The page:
Sunday, 12 October 2014

Unions and private equity

Private equity firms use borrowed money to buy companies, restructure them, and try to sell them at a profit. While there’s considerable diversity in how these firms operate, they often have a negative impact on workers (and on other stakeholders). Private equity firms tend to invest in healthy companies with job growth and decent wages. They may sometimes help these companies grow further, but often their business model will involve cutting jobs and wages.

A new book by Eileen Appelbaum en Rosemary Batt explains how private equity operates. Private equity firms create investment funds, raise money from pension funds and rich individuals and use that money in combination with huge bank loans to buy portfolio companies. They may replace the management of these companies and they’ll make sure management has strong incentives to act in the interest of its new owners. The new management will typically write an initial 100-day plan to restructure the company, manage its debt and meet its targets. After 3-5 years, or sometimes longer, the fund will exit the investment, for example by selling the company or taking it public.

Appelbaum and Batt not only discuss how private equity operates; they also analyse how workers and their unions respond. Often, unions try to limit job losses and reductions in wages and benefits through negotiations. These negotiations are more likely to have a degree of success when the workers are specialists who are difficult to replace.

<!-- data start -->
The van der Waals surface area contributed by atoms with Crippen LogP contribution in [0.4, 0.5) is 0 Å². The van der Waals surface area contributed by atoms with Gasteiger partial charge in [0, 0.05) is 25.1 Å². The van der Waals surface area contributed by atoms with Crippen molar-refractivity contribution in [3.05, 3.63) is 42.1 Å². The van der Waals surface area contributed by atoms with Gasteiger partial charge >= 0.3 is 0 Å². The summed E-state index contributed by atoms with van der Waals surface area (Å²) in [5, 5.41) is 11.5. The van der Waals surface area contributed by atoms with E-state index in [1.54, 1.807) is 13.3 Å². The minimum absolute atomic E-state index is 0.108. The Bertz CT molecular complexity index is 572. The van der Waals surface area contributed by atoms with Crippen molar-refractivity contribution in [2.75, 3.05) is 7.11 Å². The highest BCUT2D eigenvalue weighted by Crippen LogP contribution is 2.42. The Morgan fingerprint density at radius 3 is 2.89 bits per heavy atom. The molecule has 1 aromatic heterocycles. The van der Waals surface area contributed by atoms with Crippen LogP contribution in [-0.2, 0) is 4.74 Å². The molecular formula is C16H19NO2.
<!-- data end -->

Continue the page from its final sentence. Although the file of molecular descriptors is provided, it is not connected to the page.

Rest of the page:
There are also examples of unions that have taken a more offensive approach. An example is Ormet Aluminium, which had a fiercely antiunion CEO and was taken over by private equity in 2004. After steelworkers’ union USWA refused to make the concessions demanded by the employer, the company had the labour contract voided. 1300 workers went on strike; they engaged support from pension funds with investments in the private equity fund; protests were held across the country and road warrior teams showed up at events of the bosses of the company and the private equity. Eventually, the antiunion CEO was replaced and a new contract was signed in 2006.

Appelbaum and Batt also discuss the role of pension funds with investments in private equity. They suggest the managers of these funds should ask themselves some questions, for example:

  • Pension fund managers have an obligation to act in the interest of current and future beneficiaries. Can they meet that obligation given the limited transparency of private equity?
  • Are investments in private equity funds really that profitable compared to other investments with similar risk profiles?
  • And how about the unequal relationship between investors and the private equity firm (which receives high rewards, runs limited risk, and may have incentives not to act in the interests of the investors)?

Eileen Appelbaum en Rosemary Batt (2014), Private Equity at Work: When Wall Street Manages Main Street. Russel Sage Foundation.

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